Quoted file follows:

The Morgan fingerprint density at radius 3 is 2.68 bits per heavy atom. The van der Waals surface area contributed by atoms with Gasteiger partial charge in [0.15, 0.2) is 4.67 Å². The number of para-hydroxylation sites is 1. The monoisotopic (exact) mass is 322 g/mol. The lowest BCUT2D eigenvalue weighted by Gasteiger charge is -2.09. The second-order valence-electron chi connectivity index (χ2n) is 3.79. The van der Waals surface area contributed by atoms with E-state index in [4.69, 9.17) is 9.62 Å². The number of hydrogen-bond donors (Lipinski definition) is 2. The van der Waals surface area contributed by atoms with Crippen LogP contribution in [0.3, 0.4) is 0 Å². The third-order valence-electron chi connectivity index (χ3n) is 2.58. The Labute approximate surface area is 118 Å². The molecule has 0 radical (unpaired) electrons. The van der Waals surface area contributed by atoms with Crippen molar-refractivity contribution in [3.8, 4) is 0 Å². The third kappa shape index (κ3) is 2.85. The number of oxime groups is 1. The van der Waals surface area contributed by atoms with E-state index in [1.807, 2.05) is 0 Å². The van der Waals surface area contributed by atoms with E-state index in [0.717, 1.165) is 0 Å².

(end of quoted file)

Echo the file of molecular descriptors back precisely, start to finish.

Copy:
The Morgan fingerprint density at radius 3 is 2.68 bits per heavy atom. The van der Waals surface area contributed by atoms with Gasteiger partial charge in [0.15, 0.2) is 4.67 Å². The number of para-hydroxylation sites is 1. The monoisotopic (exact) mass is 322 g/mol. The lowest BCUT2D eigenvalue weighted by Gasteiger charge is -2.09. The second-order valence-electron chi connectivity index (χ2n) is 3.79. The van der Waals surface area contributed by atoms with E-state index in [4.69, 9.17) is 9.62 Å². The number of hydrogen-bond donors (Lipinski definition) is 2. The van der Waals surface area contributed by atoms with Crippen LogP contribution in [0.3, 0.4) is 0 Å². The third-order valence-electron chi connectivity index (χ3n) is 2.58. The Labute approximate surface area is 118 Å². The molecule has 0 radical (unpaired) electrons. The van der Waals surface area contributed by atoms with Crippen molar-refractivity contribution in [3.8, 4) is 0 Å². The third kappa shape index (κ3) is 2.85. The number of oxime groups is 1. The van der Waals surface area contributed by atoms with E-state index in [1.807, 2.05) is 0 Å². The van der Waals surface area contributed by atoms with E-state index in [0.717, 1.165) is 0 Å².